the VW emissions scandal, whereby funds have told us that they avoided this share price
collapse due to outstanding governance issues.

Analytics Providers

Positive Screening

Source; EdenTree Standard RI Slide Pack

Sustainable Investing

• Definition of Sustainability Themed Investing: The selection of assets specifically related
to sustainability in single- or multi-themed funds.

• Benefit financially from companies that are set to positively affect the world in the long

• This could be, for example, by providing water treatment solutions, clean air technology
or renewable forms of energy

• WHEB Sustainability Fund; strategy is built upon 9 sustainable investment themes – 5
environmental (cleaner energy, environmental services, resource efficiency, sustainable
transport, and water management) and 4 social themes (education, health, safety, and

Source; WHEB;

Impact Investing

• Definition of Impact Investing: Investment in companies, organizations and funds, often in private markets, with the intention to generate social and environmental impact alongside a financial return, which can range from below market to market rate.

• Impact investing is a similar principle to sustainable investing, however this offers the development of investing in companies that are already making a positive impact on the world.

• There are several UN Initiatives that have encouraged these developments in Ethical investing, beginning with the 2000 UN Global Compact initiative, the 2005 Principles for Responsible Investment (PRIs), and more recently the UN’s Sustainable Development Goals (SDGs).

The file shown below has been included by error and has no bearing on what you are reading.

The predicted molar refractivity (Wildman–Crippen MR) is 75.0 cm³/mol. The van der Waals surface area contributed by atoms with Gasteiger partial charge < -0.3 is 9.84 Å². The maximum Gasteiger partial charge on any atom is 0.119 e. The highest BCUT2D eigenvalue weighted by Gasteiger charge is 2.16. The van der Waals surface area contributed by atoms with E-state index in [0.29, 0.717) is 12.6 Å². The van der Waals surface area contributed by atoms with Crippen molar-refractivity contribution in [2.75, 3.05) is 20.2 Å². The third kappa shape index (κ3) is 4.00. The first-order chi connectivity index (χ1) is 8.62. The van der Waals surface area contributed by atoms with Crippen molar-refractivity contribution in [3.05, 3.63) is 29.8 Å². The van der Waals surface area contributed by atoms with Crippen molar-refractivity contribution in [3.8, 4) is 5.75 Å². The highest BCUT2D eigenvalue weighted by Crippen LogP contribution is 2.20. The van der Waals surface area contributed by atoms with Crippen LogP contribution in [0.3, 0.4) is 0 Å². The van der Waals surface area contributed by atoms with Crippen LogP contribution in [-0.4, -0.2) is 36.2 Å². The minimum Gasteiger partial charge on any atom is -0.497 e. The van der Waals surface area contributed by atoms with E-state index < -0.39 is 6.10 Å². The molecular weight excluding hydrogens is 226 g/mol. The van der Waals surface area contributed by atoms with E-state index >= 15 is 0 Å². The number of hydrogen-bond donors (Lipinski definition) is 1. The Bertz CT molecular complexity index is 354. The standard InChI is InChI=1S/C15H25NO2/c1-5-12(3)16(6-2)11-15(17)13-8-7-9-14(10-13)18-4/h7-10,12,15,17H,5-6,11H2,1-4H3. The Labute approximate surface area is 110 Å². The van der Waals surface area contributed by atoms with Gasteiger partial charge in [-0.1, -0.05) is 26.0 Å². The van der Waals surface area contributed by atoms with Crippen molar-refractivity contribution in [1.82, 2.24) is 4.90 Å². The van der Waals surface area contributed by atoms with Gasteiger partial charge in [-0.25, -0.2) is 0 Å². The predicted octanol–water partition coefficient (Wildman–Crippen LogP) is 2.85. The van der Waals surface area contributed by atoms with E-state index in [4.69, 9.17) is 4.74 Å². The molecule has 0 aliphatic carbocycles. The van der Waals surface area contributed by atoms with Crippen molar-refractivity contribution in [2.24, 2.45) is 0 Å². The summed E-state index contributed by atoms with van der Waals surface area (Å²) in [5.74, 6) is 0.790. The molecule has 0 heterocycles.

• Many sustainable and impact funds have been able to highlight their contributions to such UN initiatives, and the SDGs are now often seen in fund presentations to show which goals they are striving to achieve.


Impact Reports

• One of the challenges with Impact Funds is the ability to measure the exact impact their investments are having. As a result these funds are often accompanied with yearly Impact Reports which display, in measureable and investor friendly terms, the impact their investments have been able to have.

• Vontobel, Aberdeen Standard Life, Baillie Gifford, WHEB, among others.

• Some examples of positive outputs from the holdings in the Aberdeen Standard Life Impact portfolio;
• 28 million trees saved – the equivalent of a quarter of the size of California
• 9 billion gallons of water saved – 14,000 Olympic swimming pools
• 1,574 affordable homes provided
• 400,000m3 of waste recycled and avoiding land fill – the equivalent of three and a half super tankers

Myth busting – does investing ‘ethically’ affect returns

• One of the stigmas with ethical investing (in all its forms) is that it has a detrimental affect upon returns.

• However, increasingly studies have shown this not to be the case, and there is now a firm argument to suggest that ESG integration can positively impact returns – for example studies by Mercer and BOA Merrill Lynch

• A Merrill Lynch study cited by Vontobel suggested that ESG integration actually reduces the volatility of returns

• The MSCI study ‘Can ESG Add Alpha?’, used by Kames, suggests that specifically the factor ESG momentum (companies with improving ESG scores) generates the greatest returns when integrating ESG

• Inflows forecast for the future are signs that investors believe in the investment opportunities – Bloomberg New Energy Finance predicts that annual investment in renewable energy will reach $630bn in 2030 vs $189bn in 2012